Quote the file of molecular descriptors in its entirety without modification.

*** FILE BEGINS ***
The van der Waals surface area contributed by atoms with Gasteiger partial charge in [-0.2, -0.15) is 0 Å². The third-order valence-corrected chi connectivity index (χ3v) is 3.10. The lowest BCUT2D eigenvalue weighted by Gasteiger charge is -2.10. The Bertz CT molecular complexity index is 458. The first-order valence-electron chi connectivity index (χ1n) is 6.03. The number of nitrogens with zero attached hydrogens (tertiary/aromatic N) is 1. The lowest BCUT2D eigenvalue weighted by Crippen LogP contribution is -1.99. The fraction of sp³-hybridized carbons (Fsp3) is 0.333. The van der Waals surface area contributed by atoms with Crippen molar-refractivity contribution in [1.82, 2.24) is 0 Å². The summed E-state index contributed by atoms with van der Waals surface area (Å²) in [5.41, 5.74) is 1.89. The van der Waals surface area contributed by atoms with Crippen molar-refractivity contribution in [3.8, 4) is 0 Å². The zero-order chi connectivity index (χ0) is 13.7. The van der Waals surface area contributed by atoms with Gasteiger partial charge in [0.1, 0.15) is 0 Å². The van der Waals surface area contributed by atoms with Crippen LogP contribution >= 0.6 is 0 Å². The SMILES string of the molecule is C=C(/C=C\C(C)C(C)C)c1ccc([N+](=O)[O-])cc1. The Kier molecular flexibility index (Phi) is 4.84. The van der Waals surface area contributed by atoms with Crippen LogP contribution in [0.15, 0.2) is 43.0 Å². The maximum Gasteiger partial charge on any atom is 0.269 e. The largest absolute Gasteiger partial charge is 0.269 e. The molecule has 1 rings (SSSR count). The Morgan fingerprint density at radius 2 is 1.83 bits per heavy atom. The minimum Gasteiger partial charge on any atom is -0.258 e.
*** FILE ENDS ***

The van der Waals surface area contributed by atoms with Gasteiger partial charge in [-0.2, -0.15) is 0 Å². The third-order valence-corrected chi connectivity index (χ3v) is 3.10. The lowest BCUT2D eigenvalue weighted by Gasteiger charge is -2.10. The Bertz CT molecular complexity index is 458. The first-order valence-electron chi connectivity index (χ1n) is 6.03. The number of nitrogens with zero attached hydrogens (tertiary/aromatic N) is 1. The lowest BCUT2D eigenvalue weighted by Crippen LogP contribution is -1.99. The fraction of sp³-hybridized carbons (Fsp3) is 0.333. The van der Waals surface area contributed by atoms with Crippen molar-refractivity contribution in [1.82, 2.24) is 0 Å². The summed E-state index contributed by atoms with van der Waals surface area (Å²) in [5.41, 5.74) is 1.89. The van der Waals surface area contributed by atoms with Crippen molar-refractivity contribution in [3.8, 4) is 0 Å². The zero-order chi connectivity index (χ0) is 13.7. The van der Waals surface area contributed by atoms with Gasteiger partial charge in [0.1, 0.15) is 0 Å². The van der Waals surface area contributed by atoms with Crippen LogP contribution >= 0.6 is 0 Å². The SMILES string of the molecule is C=C(/C=C\C(C)C(C)C)c1ccc([N+](=O)[O-])cc1. The Kier molecular flexibility index (Phi) is 4.84. The van der Waals surface area contributed by atoms with Crippen LogP contribution in [0.15, 0.2) is 43.0 Å². The maximum Gasteiger partial charge on any atom is 0.269 e. The largest absolute Gasteiger partial charge is 0.269 e. The molecule has 1 rings (SSSR count). The Morgan fingerprint density at radius 2 is 1.83 bits per heavy atom. The minimum Gasteiger partial charge on any atom is -0.258 e.